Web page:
BloombergSen is another fund with performance fees and issues
BloombergSen is much larger than I imagined: at the start of the year, it was managing $2.4 billion. By the end of the first quarter, that figure had dropped to $1.6 billion.
Lawrence Bloomberg, the founder of the last independent brokerage on Bay Street, First Marathon, has backed it (sold to National Bank in 2000). He is listed as the Chairman and Founder. That probably helps.
Here are some interesting facts about BloombergSen that I discovered:
- The CIO is actually Sanjay Sen(and not son Jonathan Bloomberg, who is listed as CEO)
- The partners own -10% of the assets ($160 million) (primarily, I would presume, the Bloombergs)
- Sanjay and Jonathan were employees of Burgundy Asset Management.
- They are mostly about US large caps, so the S&P 500 is a good benchmark
- Their compound annual growth rate (CAGR) since inception is 5.6%. (a period covering February 2008 to the end of Q1).
- During the same time period, the S&P 500 returned 7.9% on an annualized basis (with dividends reinvested, before considering currency impact)
- The FX benefit was about 3% annualized, so the Canadian investor in the US index would gain close to double BloombergSen’s annualized return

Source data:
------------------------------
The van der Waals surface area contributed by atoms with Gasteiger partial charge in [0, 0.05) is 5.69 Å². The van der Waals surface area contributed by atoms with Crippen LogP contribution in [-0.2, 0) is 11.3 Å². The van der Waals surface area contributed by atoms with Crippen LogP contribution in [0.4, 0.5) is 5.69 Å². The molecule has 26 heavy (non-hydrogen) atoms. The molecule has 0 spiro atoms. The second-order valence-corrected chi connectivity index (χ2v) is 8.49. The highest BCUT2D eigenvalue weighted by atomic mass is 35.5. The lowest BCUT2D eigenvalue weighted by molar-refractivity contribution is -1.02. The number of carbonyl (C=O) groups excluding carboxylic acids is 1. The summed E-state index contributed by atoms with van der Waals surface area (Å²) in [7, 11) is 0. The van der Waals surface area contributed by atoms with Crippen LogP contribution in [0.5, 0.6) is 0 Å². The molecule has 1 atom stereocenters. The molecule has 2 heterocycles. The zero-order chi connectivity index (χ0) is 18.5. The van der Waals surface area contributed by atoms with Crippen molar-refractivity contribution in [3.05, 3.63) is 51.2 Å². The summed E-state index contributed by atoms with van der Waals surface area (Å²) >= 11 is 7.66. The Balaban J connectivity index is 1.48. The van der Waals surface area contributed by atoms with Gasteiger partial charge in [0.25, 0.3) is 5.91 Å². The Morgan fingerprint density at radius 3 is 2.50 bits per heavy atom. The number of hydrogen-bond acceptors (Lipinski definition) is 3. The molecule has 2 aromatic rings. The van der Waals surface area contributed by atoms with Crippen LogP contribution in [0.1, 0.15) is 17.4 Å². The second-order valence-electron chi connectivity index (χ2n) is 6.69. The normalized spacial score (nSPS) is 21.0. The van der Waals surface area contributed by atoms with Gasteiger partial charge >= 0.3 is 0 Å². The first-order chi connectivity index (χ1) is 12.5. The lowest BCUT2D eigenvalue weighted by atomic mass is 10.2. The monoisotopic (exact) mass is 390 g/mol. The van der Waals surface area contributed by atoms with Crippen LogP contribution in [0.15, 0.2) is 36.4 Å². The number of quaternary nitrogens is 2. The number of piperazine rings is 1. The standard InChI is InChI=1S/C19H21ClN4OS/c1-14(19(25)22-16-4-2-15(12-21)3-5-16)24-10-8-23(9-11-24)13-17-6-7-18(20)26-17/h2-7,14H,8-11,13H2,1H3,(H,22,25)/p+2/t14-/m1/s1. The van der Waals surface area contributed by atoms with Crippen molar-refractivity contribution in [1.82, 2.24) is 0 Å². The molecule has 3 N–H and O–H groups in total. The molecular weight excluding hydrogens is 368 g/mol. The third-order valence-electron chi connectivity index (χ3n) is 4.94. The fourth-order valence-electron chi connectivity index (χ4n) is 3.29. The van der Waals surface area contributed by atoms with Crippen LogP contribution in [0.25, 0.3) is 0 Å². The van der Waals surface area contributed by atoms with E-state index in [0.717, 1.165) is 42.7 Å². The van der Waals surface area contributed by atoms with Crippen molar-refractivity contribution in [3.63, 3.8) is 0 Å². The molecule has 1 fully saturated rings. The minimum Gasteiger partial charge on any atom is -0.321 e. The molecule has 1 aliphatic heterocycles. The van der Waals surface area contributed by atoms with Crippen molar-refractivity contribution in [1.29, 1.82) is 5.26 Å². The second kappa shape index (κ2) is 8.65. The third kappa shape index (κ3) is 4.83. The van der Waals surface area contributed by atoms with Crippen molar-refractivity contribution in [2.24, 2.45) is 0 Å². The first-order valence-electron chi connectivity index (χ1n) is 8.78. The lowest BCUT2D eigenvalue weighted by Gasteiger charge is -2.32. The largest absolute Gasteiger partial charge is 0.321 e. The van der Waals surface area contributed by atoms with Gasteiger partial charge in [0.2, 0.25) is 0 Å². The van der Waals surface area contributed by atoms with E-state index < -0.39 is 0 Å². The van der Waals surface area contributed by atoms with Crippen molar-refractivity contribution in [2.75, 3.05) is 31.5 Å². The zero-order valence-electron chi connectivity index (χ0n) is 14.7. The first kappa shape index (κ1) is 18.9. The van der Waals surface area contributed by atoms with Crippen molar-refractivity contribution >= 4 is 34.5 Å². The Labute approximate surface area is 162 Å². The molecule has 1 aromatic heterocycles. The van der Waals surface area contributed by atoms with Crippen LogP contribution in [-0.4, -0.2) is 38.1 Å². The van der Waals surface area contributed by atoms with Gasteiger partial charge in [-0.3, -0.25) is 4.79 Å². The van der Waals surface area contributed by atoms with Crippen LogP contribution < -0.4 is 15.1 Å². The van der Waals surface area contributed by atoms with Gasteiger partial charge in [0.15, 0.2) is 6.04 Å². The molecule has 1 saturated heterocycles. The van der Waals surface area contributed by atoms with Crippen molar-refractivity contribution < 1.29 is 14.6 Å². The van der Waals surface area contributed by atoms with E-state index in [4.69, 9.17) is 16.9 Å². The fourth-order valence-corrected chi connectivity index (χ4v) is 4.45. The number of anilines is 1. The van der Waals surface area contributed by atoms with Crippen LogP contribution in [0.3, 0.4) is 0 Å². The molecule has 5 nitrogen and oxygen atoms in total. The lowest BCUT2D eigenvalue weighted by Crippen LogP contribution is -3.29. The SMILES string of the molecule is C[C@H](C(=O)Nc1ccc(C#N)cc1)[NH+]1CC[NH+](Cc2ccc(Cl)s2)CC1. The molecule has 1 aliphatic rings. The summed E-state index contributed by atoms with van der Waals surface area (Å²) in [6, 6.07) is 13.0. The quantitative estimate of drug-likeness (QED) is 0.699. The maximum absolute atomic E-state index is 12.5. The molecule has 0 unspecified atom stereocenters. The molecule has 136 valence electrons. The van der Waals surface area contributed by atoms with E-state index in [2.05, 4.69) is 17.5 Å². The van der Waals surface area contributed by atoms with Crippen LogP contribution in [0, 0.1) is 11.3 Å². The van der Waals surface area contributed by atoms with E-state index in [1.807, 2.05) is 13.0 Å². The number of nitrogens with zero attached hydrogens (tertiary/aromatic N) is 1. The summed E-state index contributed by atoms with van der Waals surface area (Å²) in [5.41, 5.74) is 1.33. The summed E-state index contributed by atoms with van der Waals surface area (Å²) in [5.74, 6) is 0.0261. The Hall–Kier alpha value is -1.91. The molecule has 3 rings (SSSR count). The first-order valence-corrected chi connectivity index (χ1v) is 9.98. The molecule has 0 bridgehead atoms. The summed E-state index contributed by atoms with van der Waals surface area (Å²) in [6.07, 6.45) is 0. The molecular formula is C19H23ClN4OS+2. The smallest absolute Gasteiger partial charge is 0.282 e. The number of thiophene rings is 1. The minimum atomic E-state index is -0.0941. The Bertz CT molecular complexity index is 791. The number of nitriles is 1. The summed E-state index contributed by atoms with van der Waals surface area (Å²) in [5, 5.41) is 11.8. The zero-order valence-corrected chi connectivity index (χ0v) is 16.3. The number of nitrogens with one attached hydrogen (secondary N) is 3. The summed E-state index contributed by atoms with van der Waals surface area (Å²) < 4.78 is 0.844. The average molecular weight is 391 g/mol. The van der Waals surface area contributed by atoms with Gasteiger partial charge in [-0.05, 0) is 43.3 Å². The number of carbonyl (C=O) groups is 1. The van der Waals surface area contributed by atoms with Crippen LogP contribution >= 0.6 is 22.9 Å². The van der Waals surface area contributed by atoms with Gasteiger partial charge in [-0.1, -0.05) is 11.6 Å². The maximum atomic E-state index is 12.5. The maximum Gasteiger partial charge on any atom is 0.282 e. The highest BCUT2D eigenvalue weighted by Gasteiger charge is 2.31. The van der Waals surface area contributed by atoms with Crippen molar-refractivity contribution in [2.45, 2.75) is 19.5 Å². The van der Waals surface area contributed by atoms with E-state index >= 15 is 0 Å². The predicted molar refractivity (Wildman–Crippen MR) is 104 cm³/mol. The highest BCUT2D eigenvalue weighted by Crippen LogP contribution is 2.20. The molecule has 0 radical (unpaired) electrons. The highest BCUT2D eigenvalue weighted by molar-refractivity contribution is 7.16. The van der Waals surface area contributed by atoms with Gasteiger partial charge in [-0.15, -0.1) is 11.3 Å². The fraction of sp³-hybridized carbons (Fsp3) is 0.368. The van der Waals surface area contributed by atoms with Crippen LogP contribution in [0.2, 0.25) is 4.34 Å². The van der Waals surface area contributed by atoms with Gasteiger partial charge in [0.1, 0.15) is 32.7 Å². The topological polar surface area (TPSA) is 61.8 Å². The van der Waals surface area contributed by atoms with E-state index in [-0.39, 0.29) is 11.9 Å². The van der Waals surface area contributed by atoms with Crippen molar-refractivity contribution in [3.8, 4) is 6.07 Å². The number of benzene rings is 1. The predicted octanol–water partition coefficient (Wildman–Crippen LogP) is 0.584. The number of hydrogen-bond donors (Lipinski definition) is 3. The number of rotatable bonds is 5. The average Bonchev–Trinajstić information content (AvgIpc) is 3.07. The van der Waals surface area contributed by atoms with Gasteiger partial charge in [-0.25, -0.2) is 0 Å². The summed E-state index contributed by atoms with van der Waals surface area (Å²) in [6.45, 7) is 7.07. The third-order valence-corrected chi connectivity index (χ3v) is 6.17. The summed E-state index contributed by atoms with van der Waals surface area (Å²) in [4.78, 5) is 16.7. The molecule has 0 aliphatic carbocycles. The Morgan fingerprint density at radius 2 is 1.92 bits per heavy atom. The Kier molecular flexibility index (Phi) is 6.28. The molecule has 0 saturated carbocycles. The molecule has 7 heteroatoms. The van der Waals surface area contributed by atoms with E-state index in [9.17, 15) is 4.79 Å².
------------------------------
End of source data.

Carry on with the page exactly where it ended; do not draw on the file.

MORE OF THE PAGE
- As of the first quarter, they were down 37%.
- Because they are true buy and hold types, I believe they will rebound in April.
There are some aspects of the firm that I like:
- A single strategy
- The term “independent” refers to a person who does not work for the government.
- The average holding period is seven years
They are, however, a little too concentrated at 12-15 holdings. I do not believe they have the acuity to warrant this sort of concentration. A few years ago, they were a victim of Valeant (which might have been a 15% weight or higher around when it imploded). In the long run, twelve is probably sufficient diversification. But in the short-term, it causes needless volatility of returns.
They charge performance fees. Again, I believe this is unjustified. Alpha is razor-thin and will degrade further. Clients who waive performance fees in good times leave no cushion for bad times.
They’re also at the cheapness-obsessed end of the business investing spectrum:
“We only invest in companies that are selling for much less than our conservative estimate of their intrinsic value.”
The term “electronic commerce” refers to the sale of goods and services over the internet (or for the past 10 years for that matter). BloombergSen reported at the end of 2019 that their holdings were trading at 13 times earnings, compared to 17 times for the S&P 500.
To begin with, multiples are a fictitious construct; even discussing them is ridiculous. In terms of full discounted cash flow models, most valuation exercises are a delusion in an economy as dynamic as the one we’ve had over the last two decades.
This year, I intend to write an essay on this topic titled The Ayatollahs of Valuation or The Frog-Kissers of Graham and Doddsville, unless I can come up with a more derisive title. My favorite manager simply says, “don’t overpay,” which I believe is a good formulation. The term “electronic commerce” refers to the sale of electronic goods.